I was wondering if I might dialogue with you about biblical ideas or concepts I am trying to work out from time to time. In short, since completing Called to Obedience and reading Crazy Love a few years ago, I am reading the Bible with “fresh eyes”. There are things in the Bible I read now, which in the past I would have skimmed over or dismissed as irrelevant in our day and age. But now, I struggle with them. For instance Acts 10, Acts 15:29, or 1 Timothy 2:12 (or 1 Cor. 14:34). I value your opinion as someone who thinks hard on such matters, and tries to not let our culture and norms influence Biblical interpretation and application.
Let’s talk about food. What’s in – what’s out? This should be fun, as I know you’ve made dietary choices based upon your understanding of Scripture, and so I’m sure you’ve given it significant study.
In Acts 10, it appears God gives Peter instructions to put away his cultural foibles about clean and unclean food, specifically meat … what say you?
Well, I like to begin with what is clear and work toward the more difficult, so what better place to begin than 2 Timothy 3:14-17:
“But as for you, continue in what you have learned and firmly believed, knowing those from whom you learned, and that from childhood you have known the sacred Scriptures, which are able to instruct you for salvation through faith in Christ Jesus. All Scripture is inspired by God and is profitable for teaching, for rebuking, for correcting, for training in righteousness, so that the man of God may be complete, equipped for every good work.” (HCSB)
…“continue” suggests continuity with what has gone before, especially given the emphasis, “that from childhood you have known the sacred Scriptures.” This is clearly a reference to what we know as the Old Testament, so when Paul goes on to say that “all” Scripture is profitable/useful for “teaching, rebuking, for correcting, and for training in righteousness,” I am struck that I must wrestle with how to apply what we now call the Old Testament, but the original reader would have known as their only Scriptures. Dr. Ben Witherington III writes, “Hermeneutical principle number one is this: what the text could not have possibly meant to the original inspired biblical author, it cannot possibly mean today.” (The Problem with Evangelical Theology: Testing the Exegetical Foundations of Calvinism, Dispensationalism, and Wesleyanism. Kindle Locations 45-46)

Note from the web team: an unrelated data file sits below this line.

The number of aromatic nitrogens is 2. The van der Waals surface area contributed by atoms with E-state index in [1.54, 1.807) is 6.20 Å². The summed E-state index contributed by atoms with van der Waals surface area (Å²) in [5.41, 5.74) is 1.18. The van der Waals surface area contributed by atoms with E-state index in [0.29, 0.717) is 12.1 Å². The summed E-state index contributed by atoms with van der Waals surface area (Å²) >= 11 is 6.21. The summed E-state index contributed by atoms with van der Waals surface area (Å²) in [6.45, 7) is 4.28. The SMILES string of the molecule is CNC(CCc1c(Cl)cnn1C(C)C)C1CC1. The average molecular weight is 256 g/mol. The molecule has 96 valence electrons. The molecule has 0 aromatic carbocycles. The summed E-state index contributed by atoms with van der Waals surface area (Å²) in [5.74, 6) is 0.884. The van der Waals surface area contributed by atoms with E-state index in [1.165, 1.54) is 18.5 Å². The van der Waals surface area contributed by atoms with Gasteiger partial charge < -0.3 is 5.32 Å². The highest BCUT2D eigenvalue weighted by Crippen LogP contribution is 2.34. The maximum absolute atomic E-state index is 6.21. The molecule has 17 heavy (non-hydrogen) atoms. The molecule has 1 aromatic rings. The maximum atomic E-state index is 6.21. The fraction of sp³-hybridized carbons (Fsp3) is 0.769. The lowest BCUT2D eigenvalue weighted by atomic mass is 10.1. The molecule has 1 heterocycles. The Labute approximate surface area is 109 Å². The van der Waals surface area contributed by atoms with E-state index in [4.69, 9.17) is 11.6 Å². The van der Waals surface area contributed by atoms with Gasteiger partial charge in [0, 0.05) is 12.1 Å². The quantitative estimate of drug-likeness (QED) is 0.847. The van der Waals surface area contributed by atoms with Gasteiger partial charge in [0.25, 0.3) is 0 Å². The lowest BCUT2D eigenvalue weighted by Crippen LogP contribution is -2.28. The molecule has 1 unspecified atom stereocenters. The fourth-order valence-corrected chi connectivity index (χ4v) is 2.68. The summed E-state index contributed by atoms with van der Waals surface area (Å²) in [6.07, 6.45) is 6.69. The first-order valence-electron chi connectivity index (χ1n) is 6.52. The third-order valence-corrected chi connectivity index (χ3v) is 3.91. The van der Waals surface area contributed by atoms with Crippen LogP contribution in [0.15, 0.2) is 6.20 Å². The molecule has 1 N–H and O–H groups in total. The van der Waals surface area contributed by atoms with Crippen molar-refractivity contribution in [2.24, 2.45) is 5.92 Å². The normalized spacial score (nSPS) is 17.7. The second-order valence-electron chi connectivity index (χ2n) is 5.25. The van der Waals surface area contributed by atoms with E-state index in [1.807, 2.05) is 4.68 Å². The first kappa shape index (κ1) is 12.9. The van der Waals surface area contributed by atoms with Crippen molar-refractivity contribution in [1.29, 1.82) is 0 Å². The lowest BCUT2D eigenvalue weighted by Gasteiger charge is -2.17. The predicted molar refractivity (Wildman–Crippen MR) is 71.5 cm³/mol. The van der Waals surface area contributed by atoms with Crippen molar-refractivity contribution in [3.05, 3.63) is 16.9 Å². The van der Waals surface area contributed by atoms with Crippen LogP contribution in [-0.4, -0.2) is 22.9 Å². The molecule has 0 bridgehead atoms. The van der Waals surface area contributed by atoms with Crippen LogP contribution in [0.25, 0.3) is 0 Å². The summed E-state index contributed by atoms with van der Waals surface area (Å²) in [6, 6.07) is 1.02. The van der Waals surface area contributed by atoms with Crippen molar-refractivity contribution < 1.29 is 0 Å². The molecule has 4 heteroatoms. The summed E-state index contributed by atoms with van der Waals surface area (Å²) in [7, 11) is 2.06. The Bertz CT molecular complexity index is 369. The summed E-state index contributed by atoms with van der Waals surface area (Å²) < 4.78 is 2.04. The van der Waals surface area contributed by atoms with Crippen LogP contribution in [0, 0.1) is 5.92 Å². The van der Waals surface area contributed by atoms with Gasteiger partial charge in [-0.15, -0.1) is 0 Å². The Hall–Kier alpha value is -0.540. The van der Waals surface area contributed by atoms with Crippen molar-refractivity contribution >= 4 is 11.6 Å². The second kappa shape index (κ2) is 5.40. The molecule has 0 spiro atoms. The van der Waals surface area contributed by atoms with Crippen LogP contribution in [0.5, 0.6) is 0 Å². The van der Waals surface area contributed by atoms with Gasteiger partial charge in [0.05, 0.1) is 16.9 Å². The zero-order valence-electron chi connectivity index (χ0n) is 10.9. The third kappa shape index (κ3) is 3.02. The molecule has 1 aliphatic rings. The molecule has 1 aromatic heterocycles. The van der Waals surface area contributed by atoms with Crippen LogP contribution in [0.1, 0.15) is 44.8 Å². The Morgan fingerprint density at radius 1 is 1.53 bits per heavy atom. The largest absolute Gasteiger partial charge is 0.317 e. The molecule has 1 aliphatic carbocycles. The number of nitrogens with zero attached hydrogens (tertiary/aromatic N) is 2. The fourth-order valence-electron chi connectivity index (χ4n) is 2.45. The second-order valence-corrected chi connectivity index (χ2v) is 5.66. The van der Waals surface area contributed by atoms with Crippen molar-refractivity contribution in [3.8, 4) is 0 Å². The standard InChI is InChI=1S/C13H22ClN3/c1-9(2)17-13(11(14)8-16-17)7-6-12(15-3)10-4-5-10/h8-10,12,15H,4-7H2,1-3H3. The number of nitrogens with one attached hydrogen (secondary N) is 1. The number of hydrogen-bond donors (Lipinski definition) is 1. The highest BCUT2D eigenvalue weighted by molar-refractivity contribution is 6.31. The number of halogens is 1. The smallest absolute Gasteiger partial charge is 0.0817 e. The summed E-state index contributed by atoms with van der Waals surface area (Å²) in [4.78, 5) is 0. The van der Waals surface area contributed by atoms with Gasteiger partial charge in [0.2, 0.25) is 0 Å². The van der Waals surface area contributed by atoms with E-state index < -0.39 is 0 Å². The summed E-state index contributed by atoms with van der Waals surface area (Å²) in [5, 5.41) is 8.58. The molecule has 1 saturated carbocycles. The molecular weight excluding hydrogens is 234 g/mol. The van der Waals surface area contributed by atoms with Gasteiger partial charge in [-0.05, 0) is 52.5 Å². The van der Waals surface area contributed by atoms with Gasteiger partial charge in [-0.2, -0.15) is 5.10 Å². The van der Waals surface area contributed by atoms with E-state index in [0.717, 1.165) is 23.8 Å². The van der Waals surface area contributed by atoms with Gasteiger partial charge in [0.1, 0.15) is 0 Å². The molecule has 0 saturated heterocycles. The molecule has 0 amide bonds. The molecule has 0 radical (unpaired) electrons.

Furthermore, I’ve become convinced of this truth, well-articulated by J.I. Packer:
“Keep two truths in view. First, God’s law expresses his character. It reflects his own behavior; it alerts us to what he will love and hate to see in us. It is a recipe for holiness, consecrated conformity to God, which is his true image in man. And as such (this is the second truth) God’s law fits human nature. As cars, being made as they are, only work well with gas in the tank, so we, being made as we are, only find fulfillment in a life of law- keeping. This is what we were both made and redeemed for.”
(Growing in Christ, Originally Published: I Want to Be a Christian. Wheaton, Ill. : Tyndale House Publishers, c1977. Wheaton, Ill.: Crossway Books, 1996, 1994, 232.)
So…now I must wrestle with how to apply the law of God as found throughout Scripture from Genesis to Revelation. This, I can attest, is no easy task, but a lifelong endeavor fully dependent upon grace and mercy!